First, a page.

Starting in the early 1990s (shortly after the release of Ghost), hip-hop lyrics often included Patrick Swayze's name or the phrase "I'm Swayze" as a reference to or replacement for the earlier slang, "I'm ghost", meaning "I'm leaving/out of here/gone, etc." The 'Notorious B.I.G.' was one artist who was especially fond of including this phrase in his songs. Swayze's appearance in the video for Ja Rule's "Murder Reigns" was also a reference to the movie's and his own interesting place in hip-hop culture.
The song Sam sings relentlessly to Oda Mae to get her to agree to help him is "Henry the Eighth, I Am". The lyrics, in part, are "She wouldn't have a Willie or a Sam..." Patrick Swayze's character is named Sam, and the man who murdered him is named Willie.
Nicole Kidman auditioned for the role of Molly.
The interior of Molly and Sam's finished loft apartment was actually the home/studio of artist-sculptor Michele Oka Doner, located in the Soho neighborhood of Manhattan.
When they were filming the chase scene at night in New York, it was really cold and everyone else was bundled up except for Patrick Swayze's character Sam Wheat and since he's a ghost they didn't want his breath showing so they made him chew ice. So here's Patrick wearing a flimsy shirt and chewing ice while everyone else is wearing warm clothes.
Vincent Schiavelli's ghost character breaks open a cigarette machine and longs to be able to have another smoke. In real life, Schiavelli would later die of lung cancer.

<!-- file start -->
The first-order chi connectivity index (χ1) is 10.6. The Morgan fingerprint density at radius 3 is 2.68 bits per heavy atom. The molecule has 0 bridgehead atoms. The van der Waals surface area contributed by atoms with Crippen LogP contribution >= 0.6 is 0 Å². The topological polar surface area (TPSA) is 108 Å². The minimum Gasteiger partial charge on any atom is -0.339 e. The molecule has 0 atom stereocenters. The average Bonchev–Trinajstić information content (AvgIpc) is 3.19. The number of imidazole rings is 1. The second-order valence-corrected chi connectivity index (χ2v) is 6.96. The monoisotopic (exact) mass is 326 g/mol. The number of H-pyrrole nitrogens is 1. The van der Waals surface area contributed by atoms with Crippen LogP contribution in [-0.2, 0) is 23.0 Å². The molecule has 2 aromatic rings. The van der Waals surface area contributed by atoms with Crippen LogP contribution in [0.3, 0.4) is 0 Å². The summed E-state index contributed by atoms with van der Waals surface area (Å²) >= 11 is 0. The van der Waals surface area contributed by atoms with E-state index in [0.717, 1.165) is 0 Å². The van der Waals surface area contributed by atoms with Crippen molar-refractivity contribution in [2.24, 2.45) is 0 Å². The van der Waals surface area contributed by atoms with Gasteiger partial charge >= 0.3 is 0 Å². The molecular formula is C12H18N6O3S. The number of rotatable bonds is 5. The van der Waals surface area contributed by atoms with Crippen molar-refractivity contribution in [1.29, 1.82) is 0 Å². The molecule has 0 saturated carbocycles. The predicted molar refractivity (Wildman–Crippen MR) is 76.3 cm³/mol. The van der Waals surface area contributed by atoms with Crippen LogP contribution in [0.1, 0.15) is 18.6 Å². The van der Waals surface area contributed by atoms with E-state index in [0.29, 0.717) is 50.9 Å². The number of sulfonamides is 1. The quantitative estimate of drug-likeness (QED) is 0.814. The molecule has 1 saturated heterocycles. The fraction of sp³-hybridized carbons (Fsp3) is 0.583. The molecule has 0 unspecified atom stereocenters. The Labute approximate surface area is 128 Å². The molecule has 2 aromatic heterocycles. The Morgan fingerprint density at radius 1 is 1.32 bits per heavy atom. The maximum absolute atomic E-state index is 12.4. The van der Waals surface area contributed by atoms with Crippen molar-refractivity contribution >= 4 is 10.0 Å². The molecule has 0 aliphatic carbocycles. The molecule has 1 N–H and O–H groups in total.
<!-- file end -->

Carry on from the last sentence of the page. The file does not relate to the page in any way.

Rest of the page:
Of all the characters Bruce Joel Rubin has written, Oda Mae Brown remains his favorite.
Shortly before production began, Whoopi Goldberg was unsure if she was going to be able to put this movie into her work schedule. The part was then verbally offered to Jackée Harry, who accepted. However, at the last minute, Goldberg was able to do the film after all and Harry was dropped.
The scene with Molly at the police station was the first scene to be filmed.
Paul Hogan was offered but passed on the role of Sam Wheat because he felt it wasn't funny. However, Paul Hogan offered Patrick Swayze the role of Steve Garner in his supernatural comedy "Almost An Angel", but Swayze turned it down to do this film. Elias Koteas got the part instead.
The film's general storyline is expanded from an old urban legend dealing with a spirit of a recently deceased trying to warn their loved one of an imminent danger.
At theatrical showings in Monterrey, Mexico, women in the audience were given envelopes marked "Solo para mujeres" (for women only) containing tissues.
Rotten Tomatoes has the movie kept at an "R" rating, despite the MPAA officially approved the film to be rated "PG-13."
The subway scenes were filmed on the abandoned lower level of the 42nd St. station of the IND 8th Ave. line. Trains appearing in the film wrong-railed through the station; that is, they ran in the opposite direction of normal operation.
Initially, Bruce Joel Rubin was unsure about Jerry Zucker directing his script, what with Zucker coming from a background of screwball comedy.
In her first role, Sondra Rubin playing a nun was ironic because she never went out in public without makeup.
Patti LaBelle auditioned for the role of Oda Mae Brown.
'Whoopi Goldberg''s character is named Oda Mae Brown. Later in the film, she briefly uses the name Rita Miller. Taken together, the names are a friendly shout-out to writer Rita Mae Brown, author of Rubyfruit Jungle.
Eddie Murphy was considered for a role but his agent turned it down for him.
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The first film where Jerry Zucker received a sole directing credit.
Oda Mae goes nuts and wants Sam to stop singing. Patrick Swayze in real life was a one hit wonder; he had a top ten hit with Shes Like the Wind from the Dirty Dancing soundtrack.
Kevin Kline turned down the role of Sam.
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In this movie, Whoopi Goldberg's character meets two nuns. Goldberg played a nun in Sister Act (1992) and Sister Act 2: Back in the Habit (1993).